Having struggled against the oppression of first the Russian Empire and then the Soviet Union, Georgians have become to believe that the Georgian Orthodox Church is the only institution capable of preserving and protecting the Georgian Nation. The church was successful in maintaining its status and influence throughout decades of occupation, but since its liberation from the Soviet Union in 1989, the church has become not only free, but also excessively active, enjoying the support and unquestionable trust of at least 90% of the Georgian population. The majority of devoted Georgian Christians, including priests, have not withheld themselves from making homophobic statements, as well as actions. On 17th May 2013, Tbilisi, the capital of Georgia, saw extremely violent actions against LGBTQ supporters on the streets of the city.
On the international day against homophobia, Identoba, a Georgian LGBTQ rights supporting organization, in collaboration with other organizations, as well as independent supporters, planned an event on the central Rustaveli Avenue. The original plan was to have all the supporters stand in front of the former parliament building from 1 PM – 1:30 PM in a silent demonstration, showing the importance of protecting the human rights of the LGBTQ community. On the evening prior to the event, the current Patriarch of Georgia, Ilia the Second, made a statement, condemning the planned event, claiming that homosexuality is a sin and its spread should be avoided. In response to his statement, more than 10,000 people gathered in front of the former Parliament building at midnight and spent all night there, following the orders of the priests that led this anti-LGBTQ demonstration. On the morning of 17th May, approximately 2,000 policemen received the order to surround the anti-LGBTQ demonstration in order to avoid a possible clash, as the LGBTQ-support demonstration was continuing as planned.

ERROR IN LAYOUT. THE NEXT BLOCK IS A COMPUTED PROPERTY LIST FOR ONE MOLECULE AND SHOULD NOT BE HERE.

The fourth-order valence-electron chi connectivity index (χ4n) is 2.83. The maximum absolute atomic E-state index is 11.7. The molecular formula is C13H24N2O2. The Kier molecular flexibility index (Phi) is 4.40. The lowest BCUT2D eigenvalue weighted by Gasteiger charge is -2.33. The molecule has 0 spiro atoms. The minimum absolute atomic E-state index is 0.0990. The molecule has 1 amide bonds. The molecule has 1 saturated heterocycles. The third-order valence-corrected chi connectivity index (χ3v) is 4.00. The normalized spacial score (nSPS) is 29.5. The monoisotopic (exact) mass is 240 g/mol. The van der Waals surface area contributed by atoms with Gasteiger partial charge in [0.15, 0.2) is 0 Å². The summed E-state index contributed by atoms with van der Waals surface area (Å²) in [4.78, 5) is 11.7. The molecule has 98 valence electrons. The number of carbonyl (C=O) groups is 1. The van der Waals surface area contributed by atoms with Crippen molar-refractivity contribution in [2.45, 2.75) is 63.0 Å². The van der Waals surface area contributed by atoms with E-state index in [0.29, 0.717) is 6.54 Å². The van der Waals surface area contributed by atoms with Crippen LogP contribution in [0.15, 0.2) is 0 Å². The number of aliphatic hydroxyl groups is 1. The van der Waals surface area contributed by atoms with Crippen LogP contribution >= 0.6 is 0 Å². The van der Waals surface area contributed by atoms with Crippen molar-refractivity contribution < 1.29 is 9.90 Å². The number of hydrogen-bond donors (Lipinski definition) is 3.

As I reached Rustaveli Avenue through the underground system (the only way of getting there, as anti-LGBTQ demonstrators had blocked all the other surrounding streets), the police escorted me to Liberty Square, which lies at the very beginning of the Rustaveli Avenue, not far from the former Parliament building. As the anti-LGBTQ demonstrators had taken over the grounds surrounding the former Parliament building, the location of the LGBTQ-support demonstration was promptly changed toPushkin Square, right next to Liberty Square.
At around 12:50 PM, as I was standing in the middle of Pushkin Square in a group of 7 people, (5 of whom were not Georgian), all thelegal observers as well as local journalists started running towards the police cordon on Rustaveli Avenue, blocking the way for anti-LGBTQ demonstrators, so that they could not approach Pushkin square. I was surprised and slightly scared by the fact that only about 50 of us LGBTQ supporters were left at the square. I soon saw an aggravated crowd of 10,000 Georgians, eager to “protect Christianity,” running in our direction. Priests swearing; several of them carrying stools that they later used to hit mini-buses that were carrying LGBTQ-supporters out of the spot; men in traditional Georgian dressscreaming, running towards Pushkin Square chanting the Lord’s prayers, occasionally interrupted to curse at the LGBTQ-supporters; older women running with nettle plants in their hands that they wanted to beat us with; all 10,000 people, in religious ecstasy, with one aim – to protect Christianity from perversion by murdering LGBTQ-supporters. Continue reading “LGBTQ RIGHTS AND CHRISTIANITY IN GEORGIA”